Background

More than a decade has passed since the adoption of the UN Programme of Action (PoA) in 2001. The PoA laid the foundation for action countering the illicit trade and uncontrolled circulation of small arms and light weapons at the national, regional and global levels.

In accordance with the two-year cycle of PoA meetings, the Fifth Biennial Meeting of States to Consider Implementation of the PoA (BMS5) took place in New York from 16 - 20 June 2014. 


The meeting’s outcome document highlights the importance of improving stockpile management of small arms and light weapons, particularly in conflict and post-conflict situations, and envisages further looking into the impact of new technologies on weapons manufacture, design and storage.

The outcome document will be issued in coming weeks.


Next meeting:  the Second Meeting of Governmental Experts is scheduled in New York from 1-5 June 2015.



UN Photo

COMBATTING THE ILLICIT TRADE IN SMALL ARMS

Most present-day conflicts are fought with small arms and light weapons. They are the weapons of choice in civil wars and for terrorism, organized crime and gang warfare.
Illicit small arms have a negative impact on security, contribute to the displacement of civilians, facilitate the violation of human rights and hamper social and economic development.
Secretary-General's report to the Security Council on small arms



Photo courtesy of BICC 

COMBATTING THE ILLICIT TRADE IN SMALL ARMS

To address the issue of illicit small arms, the United Nations adopted in 2001 the Programme of Action to Prevent, Combat and Eradicate the Illicit Trade in Small Arms and Light Weapons in All Its Aspects (PoA).
The PoA contains concrete suggestions for improved national legislation and controls, regional cooperation, and international assistance and cooperation. It covers a wide range of topics including: small arms manufacturing; marking, record-keeping, and tracing; stockpile management and security; surplus identification and disposal; brokering; public awareness; and DDR programmes.
Programme of Action on Small Arms

 


UN Photo

COMBATTING THE ILLICIT TRADE IN SMALL ARMS

The Programme of Action on Small Arms recommended starting negotiations on a separate instrument on tracing illicit small arms. In 2005, the International Tracing Instrument (ITI) was adopted by the UN General Assembly.
If weapons can be traced back to their last legal owner, they need to have been marked, and a record should be kept. In the ITI, governments have committed to do just that.
International Tracing Instrument


Photo courtesy of the DRC National Commission 

COMBATTING THE ILLICIT TRADE IN SMALL ARMS

Since 2001 a number of States have enacted new, or have revised existing legislation. Some States have integrated small arms action plans into national development strategies. The number of regional or sub-regional initiatives, guidelines and instruments inspired by the PoA has multiplied.
Cooperation and assistance among States and regional organizations have increased. And there has been an increased awareness and understanding of how small arms problems relate to broader issues, such as armed violence, economic and social development, transnational crime and terrorism.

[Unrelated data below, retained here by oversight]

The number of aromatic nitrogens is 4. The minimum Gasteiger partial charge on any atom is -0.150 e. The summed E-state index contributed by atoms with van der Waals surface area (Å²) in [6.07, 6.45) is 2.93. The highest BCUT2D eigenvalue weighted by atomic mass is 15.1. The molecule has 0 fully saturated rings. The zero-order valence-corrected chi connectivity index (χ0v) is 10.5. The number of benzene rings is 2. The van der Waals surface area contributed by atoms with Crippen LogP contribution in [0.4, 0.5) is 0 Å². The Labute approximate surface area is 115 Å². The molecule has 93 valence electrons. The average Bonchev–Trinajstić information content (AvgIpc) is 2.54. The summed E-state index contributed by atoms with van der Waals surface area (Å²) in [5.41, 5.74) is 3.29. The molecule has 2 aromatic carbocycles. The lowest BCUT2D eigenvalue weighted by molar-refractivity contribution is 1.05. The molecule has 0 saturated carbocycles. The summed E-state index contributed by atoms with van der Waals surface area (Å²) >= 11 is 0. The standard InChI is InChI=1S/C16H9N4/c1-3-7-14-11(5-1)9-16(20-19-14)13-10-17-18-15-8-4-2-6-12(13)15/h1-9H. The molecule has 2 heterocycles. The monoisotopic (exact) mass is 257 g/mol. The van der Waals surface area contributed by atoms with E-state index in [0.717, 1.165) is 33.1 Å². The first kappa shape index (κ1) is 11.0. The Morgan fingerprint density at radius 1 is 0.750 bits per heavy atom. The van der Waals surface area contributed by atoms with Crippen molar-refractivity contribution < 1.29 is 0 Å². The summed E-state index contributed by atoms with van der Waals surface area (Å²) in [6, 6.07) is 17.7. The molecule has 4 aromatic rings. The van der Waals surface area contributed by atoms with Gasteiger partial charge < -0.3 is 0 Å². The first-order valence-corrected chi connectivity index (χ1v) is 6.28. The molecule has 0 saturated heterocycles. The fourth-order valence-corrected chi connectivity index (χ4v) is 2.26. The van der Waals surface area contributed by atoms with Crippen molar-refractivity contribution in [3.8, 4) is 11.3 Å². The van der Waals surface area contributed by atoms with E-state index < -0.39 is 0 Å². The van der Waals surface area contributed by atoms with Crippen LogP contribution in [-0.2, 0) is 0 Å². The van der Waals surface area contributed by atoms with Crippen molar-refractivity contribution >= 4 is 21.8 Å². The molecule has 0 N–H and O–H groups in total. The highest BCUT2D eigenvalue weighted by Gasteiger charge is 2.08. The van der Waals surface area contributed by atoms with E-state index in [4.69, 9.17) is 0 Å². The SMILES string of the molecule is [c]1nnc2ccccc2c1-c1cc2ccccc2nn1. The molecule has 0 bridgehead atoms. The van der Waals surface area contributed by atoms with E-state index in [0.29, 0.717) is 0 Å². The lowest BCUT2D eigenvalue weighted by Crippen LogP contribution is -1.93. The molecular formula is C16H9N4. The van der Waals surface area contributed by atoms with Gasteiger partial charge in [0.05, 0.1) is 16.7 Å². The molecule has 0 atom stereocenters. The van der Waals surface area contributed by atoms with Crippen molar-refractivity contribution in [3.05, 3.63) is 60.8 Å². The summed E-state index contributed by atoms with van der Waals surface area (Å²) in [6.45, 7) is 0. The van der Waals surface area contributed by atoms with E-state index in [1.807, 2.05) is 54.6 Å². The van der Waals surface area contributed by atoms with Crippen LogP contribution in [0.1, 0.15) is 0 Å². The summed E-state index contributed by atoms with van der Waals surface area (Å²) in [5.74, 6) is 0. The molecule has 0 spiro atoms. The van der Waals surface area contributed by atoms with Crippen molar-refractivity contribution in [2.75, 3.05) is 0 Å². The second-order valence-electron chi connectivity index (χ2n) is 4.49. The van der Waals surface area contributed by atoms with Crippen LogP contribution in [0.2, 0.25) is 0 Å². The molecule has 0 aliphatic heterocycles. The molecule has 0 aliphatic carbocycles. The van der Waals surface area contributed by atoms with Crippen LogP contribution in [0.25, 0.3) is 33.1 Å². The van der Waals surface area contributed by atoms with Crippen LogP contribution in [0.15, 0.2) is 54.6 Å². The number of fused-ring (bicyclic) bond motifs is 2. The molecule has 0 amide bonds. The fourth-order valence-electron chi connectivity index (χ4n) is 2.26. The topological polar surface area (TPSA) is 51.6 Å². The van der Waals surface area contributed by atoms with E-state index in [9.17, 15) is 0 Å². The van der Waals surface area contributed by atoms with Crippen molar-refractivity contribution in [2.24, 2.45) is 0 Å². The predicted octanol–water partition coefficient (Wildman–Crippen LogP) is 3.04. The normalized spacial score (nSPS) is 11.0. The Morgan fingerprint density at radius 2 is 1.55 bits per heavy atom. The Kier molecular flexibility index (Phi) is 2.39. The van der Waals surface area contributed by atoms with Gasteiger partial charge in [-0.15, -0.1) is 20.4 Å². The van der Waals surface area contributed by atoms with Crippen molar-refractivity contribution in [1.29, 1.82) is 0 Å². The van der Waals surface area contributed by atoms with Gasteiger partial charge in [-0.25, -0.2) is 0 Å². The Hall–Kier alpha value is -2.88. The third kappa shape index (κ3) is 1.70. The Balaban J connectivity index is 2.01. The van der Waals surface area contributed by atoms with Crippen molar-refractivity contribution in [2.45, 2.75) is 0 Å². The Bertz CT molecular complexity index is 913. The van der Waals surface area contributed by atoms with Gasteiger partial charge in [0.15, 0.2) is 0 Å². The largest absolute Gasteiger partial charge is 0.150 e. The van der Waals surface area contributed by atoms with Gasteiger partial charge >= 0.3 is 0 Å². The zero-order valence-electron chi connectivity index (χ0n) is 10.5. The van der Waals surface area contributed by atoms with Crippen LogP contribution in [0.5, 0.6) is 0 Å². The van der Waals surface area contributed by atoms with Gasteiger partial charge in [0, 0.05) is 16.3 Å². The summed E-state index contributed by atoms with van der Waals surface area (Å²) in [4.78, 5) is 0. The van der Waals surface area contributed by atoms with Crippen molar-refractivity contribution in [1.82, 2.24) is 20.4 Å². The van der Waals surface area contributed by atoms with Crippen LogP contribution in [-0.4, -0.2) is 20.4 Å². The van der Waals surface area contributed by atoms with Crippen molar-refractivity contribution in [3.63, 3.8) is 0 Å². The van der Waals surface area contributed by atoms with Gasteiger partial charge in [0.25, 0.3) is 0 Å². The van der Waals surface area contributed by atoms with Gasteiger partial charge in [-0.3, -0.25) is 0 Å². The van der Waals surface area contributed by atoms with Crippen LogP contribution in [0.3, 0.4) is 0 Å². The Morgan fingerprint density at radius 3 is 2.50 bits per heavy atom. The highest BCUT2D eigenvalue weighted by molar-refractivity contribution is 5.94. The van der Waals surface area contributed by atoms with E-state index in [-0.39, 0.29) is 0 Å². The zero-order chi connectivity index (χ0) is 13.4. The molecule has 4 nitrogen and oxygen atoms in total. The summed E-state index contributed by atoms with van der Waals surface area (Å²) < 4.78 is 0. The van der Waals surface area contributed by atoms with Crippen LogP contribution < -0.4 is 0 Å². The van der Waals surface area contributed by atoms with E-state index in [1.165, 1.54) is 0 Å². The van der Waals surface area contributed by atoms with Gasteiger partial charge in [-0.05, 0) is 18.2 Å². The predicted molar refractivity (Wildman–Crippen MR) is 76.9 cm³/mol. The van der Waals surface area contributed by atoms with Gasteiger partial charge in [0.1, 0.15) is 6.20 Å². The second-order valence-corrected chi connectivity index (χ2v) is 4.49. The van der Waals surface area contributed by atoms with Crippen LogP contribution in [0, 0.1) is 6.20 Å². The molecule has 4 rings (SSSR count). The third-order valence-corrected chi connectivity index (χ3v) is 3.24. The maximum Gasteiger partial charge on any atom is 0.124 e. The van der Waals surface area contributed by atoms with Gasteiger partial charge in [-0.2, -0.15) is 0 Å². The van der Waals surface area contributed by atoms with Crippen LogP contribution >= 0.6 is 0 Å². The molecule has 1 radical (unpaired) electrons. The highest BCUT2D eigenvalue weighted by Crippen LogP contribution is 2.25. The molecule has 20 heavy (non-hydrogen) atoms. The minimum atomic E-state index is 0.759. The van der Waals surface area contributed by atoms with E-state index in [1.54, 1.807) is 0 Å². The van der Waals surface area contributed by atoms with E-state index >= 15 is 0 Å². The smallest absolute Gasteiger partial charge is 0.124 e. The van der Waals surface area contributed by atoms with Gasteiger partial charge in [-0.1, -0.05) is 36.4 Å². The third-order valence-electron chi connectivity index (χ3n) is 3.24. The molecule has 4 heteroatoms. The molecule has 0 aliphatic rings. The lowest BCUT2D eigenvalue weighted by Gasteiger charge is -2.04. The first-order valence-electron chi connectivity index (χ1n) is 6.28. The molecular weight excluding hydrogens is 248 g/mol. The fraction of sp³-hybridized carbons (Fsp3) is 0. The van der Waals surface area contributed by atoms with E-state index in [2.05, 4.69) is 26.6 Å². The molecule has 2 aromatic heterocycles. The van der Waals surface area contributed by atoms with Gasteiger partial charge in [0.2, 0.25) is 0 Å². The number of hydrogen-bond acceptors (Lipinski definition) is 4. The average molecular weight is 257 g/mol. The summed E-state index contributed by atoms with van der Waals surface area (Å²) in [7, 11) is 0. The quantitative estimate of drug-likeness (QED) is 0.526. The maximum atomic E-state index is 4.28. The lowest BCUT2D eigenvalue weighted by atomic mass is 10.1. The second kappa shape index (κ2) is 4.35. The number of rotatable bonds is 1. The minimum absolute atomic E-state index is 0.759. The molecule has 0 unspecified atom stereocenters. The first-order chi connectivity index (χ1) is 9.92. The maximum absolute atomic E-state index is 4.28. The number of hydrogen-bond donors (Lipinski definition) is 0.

Secretary-General's report to the Security Council on small arms

 


UN Photo

COMBATTING THE ILLICIT TRADE IN SMALL ARMS

Member States have gathered periodically to review the implementation of the Programme of Action and the International Tracing Instrument, and how to strengthen their implementation. Over the past decade, four Biennial Meetings of States were held. In 2011, technical officials have gathered for a meeting of governmental experts, to discuss how marking, record-keeping and tracing of small arms could be improved.

 

 
Photo Courtesy of MAG  

COMBATTING THE ILLICIT TRADE IN SMALL ARMS

Much has changed since 2001, including that rich countries have agreed that small arms control activities are formally eligible for development assistance. So BMS5 will be an opportunity to thoroughly consider the state of implementation of the PoA and agree on an outcome document to make progress in the implementation of the PoA and the International Tracing Instrument in the coming years.

 

Chairperson
 
Ambassador
Zahir Tanin
 
"Around the world, illicit small arms and light weapons are creating obstacles to development, peace, and security.
The human cost is massive.
Amb. Zahir Tanin
 
Curbing this devastating scourge is of prime importance for countries like mine. As Chair-designate, I will do my utmost to have an open, inclusive, and balanced process in dealing with this issue."
  

Letters from the Chairperson-designate

 
10 October 2013



 
 


Essential documents
     
  OUTCOME
DOCUMENT
[A][C][E][F][R][S]
  Provisional Agenda [A][C][E][F][R][S]
  Provisional programme
of work
[A][C][E][F][R][S]
  Letters from  
Chairperson-designate
11 June 2014
9 June 2014
29 May 2014
7 May 2014
5 March 2014
16 January 2014
20 December 2013
11 December 2013
7 November 2013
10 October 2013
  SG’s report on recent developments on small
arms technology
[A][C][E][F][R][S]
  Report of 2012
Review Conference

(with Outcome Documents
annexed)
[A][C][E][F][R][S]
  More documents Integrated Sustainable Papersmart Services
National reports


Information for NGOs

List of NGOs

Accreditation:
Aide-mémoire for NGOs

NGO focal point:
newyork@iansa.org

UN contact:
UNODA-web@un.org

Voluntary standards

The United Nations has developed a set of International Small Arms Control Standards (ISACS) to provide guidance to policymakers and practitioners on the full range of small arms control issues.